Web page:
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MIANTA McKNIGHT, Director of Community Engagement at Justice Now

Mianta is the passionate mother of Aiko and an unrelenting advocate who strives for justice. She is a formerly incarcerated woman who, as a juvenile, was tried as an adult. She had just turned 17 years old two months before her arrest in 1995. Since she served 18 years and one day on a 15-to-life sentence, Mianta knows first-hand what the prison experience is like. She grew up within the prison industrial complex, and she is driven to work with people surviving and navigating imprisonment.

Mianta began working for Justice Now as the Legal Advocacy & Social Justice Fellow shortly after her release. In 2016, Mianta became the first woman of color to be a Co-Director at Justice Now, pushing the organization towards its goal of having directly impacted people lead the work to build a world without prisons. Additionally, she is a Certified Massage Therapist and is bringing holistic health and education to her social justice work. Mianta believes that self care is vital for being able to continue to do this line of work. As a massage therapist, she works to enlighten others about their health care options and, through healing touch, helps them get back to doing what they love.

MARGARET LAFFAN, Legal Advocacy Coordinator

Margaret is a white queer person who has been engaged in anti-prison work for over nine years, both in the Bay Area and on the east coast. In that time, Margaret has engaged in prison abolition from many perspectives, from legislative campaigns to direct services, to formulating legal writing curricula for people in prison, consistently within an anti-oppressive framework that focuses on taking leadership from and working in collaboration with people who are directly impacted by incarceration. Margaret is devoted to figuring out ways to dismantle the inherently oppressive structures that the legal system reinforces, to building toward collective liberation, and to bringing our people home.

Margaret holds a J.D. with a focus on Poverty Law and Economic Justice from Northeastern University, and a B.A. in Feminist Studies and Literature from the University of California, Santa Cruz.

VIENNA KARINA ALVAREZ, Development Director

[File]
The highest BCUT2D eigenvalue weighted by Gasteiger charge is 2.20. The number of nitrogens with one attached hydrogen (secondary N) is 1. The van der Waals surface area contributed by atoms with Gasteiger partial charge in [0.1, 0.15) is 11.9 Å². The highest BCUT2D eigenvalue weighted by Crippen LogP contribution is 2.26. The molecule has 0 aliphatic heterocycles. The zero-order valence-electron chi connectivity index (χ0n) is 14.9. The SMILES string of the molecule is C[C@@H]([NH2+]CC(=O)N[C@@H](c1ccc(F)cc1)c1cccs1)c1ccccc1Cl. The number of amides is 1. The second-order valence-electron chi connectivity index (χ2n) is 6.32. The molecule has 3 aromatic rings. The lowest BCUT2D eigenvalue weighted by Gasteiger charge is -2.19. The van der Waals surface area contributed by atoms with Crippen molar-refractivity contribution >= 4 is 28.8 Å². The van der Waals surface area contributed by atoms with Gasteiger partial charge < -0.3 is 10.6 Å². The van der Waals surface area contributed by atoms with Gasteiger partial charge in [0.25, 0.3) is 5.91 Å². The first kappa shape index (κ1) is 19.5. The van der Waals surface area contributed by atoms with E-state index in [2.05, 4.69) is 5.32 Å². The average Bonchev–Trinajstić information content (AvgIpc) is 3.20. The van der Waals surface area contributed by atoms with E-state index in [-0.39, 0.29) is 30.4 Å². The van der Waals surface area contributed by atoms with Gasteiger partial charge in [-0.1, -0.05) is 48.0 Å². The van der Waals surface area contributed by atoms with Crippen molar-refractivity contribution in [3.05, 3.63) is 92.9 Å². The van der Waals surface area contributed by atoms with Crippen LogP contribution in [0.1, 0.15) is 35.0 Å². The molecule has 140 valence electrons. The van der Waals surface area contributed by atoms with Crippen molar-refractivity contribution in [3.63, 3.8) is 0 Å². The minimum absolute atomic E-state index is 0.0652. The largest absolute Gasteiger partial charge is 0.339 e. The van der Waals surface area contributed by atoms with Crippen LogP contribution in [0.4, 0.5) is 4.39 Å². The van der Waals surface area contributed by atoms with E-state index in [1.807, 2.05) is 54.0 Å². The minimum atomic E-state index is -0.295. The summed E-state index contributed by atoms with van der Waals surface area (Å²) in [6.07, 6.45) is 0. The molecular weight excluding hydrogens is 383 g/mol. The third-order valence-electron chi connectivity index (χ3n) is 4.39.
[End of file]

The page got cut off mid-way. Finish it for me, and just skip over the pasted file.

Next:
Vienna is an energetic queer Latina who grew up in the border cities of Tijuana, Mexico and San Diego, California. She was first introduced to grassroots organizing when she began working with Fondo Maria, a reproductive justice organization in Mexico City, during her undergraduate field research. Vienna has experience in designing self-care, sound therapy and art workshops, event planning, fundraising, screenprinting and grant writing. She has recently embarked on her journey as a DJ in which she aspires to bring diasporic music and sounds of resistance onto the dancefloors of the Bay Area and beyond. She obtained a B.A in Community Studies and a B.A in Latin American/Latinx Studies from the University of California-Santa Cruz while focusing her research on the growing gendered-violence in Mexico through a necropolitical lense. Being that she grew up in a border town and comes from a lineage of migrants she is extremely invested in her Latinx and migrant community. From detention centers, prisons and jails to the school-to-prison pipeline, our communities are constantly being dehumanized, stripped of basic human rights, relegated to cages and killed. Coming from a family with incarcerated members and experiencing the broken promises made by the State makes the work towards prison abolition a necessity for her. It is precisely these experiences that position her commitment to abolishing the prison industrial complex and the systems that uphold it. Vienna acknowledge the intersectionalities of violence that are perpetuated onto our communities which is why she finds it extremely important to creatively and efficiently sustain diverse networks of support.

Alexia A., Legal Advocacy Coordinator

Alexia was born in Brazil and grew up in a suburb outside of Boston, Massachusetts. As a Brazilian-Venezuelan in an almost all white town, she witnessed and experienced immense inequality at a young age. These experiences ignited her passion for social justice and change.

As a twenty-one year old single mother, Alexia went from community college to UC Berkeley where she earned a BA in Rhetoric with a Public Discourse focus and a minor in Human Rights. Afterward, she went to UC Hastings College of the Law and obtained a JD with a Social Justice Concentration. All of her studies and activism focused on human rights issues within America and finding ways to attack the school to prison pipeline.

For almost ten years Alexia has been committed to helping impacted communities. She has worked and volunteered with immigrants, survivors of domestic violence, people who are homeless, and at-risk youth facing expulsions. It was in 2015 that she began her relationship with Justice Now and started to work with people inside women’s prisons, first as an intern and then a volunteer. As one of the two Legal Advocacy Coordinators, Alexia provides support and direct services regarding medical advocacy and Compassionate Release to people inside, as well as training and supervising intern cohorts to work toward a world without prisons.